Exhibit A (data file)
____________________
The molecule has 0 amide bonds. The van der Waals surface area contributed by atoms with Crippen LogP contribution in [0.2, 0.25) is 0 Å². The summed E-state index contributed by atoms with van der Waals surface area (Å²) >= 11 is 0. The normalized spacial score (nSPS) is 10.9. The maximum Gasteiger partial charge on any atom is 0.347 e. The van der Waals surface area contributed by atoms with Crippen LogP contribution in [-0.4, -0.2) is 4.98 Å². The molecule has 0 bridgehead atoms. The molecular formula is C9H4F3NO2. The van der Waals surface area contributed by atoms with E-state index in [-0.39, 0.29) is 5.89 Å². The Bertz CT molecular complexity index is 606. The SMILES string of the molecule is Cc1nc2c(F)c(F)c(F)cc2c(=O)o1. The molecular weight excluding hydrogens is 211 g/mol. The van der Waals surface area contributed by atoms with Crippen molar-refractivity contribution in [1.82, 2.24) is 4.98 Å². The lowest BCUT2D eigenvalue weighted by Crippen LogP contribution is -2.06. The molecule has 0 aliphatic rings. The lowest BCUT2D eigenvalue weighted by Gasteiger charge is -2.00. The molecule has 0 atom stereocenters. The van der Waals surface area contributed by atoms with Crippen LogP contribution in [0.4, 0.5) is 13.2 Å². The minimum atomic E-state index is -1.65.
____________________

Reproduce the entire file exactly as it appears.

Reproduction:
The molecule has 0 amide bonds. The van der Waals surface area contributed by atoms with Crippen LogP contribution in [0.2, 0.25) is 0 Å². The summed E-state index contributed by atoms with van der Waals surface area (Å²) >= 11 is 0. The normalized spacial score (nSPS) is 10.9. The maximum Gasteiger partial charge on any atom is 0.347 e. The van der Waals surface area contributed by atoms with Crippen LogP contribution in [-0.4, -0.2) is 4.98 Å². The molecule has 0 bridgehead atoms. The molecular formula is C9H4F3NO2. The van der Waals surface area contributed by atoms with E-state index in [-0.39, 0.29) is 5.89 Å². The Bertz CT molecular complexity index is 606. The SMILES string of the molecule is Cc1nc2c(F)c(F)c(F)cc2c(=O)o1. The molecular weight excluding hydrogens is 211 g/mol. The van der Waals surface area contributed by atoms with Crippen molar-refractivity contribution in [1.82, 2.24) is 4.98 Å². The lowest BCUT2D eigenvalue weighted by Crippen LogP contribution is -2.06. The molecule has 0 aliphatic rings. The lowest BCUT2D eigenvalue weighted by Gasteiger charge is -2.00. The molecule has 0 atom stereocenters. The van der Waals surface area contributed by atoms with Crippen LogP contribution in [0.4, 0.5) is 13.2 Å². The minimum atomic E-state index is -1.65.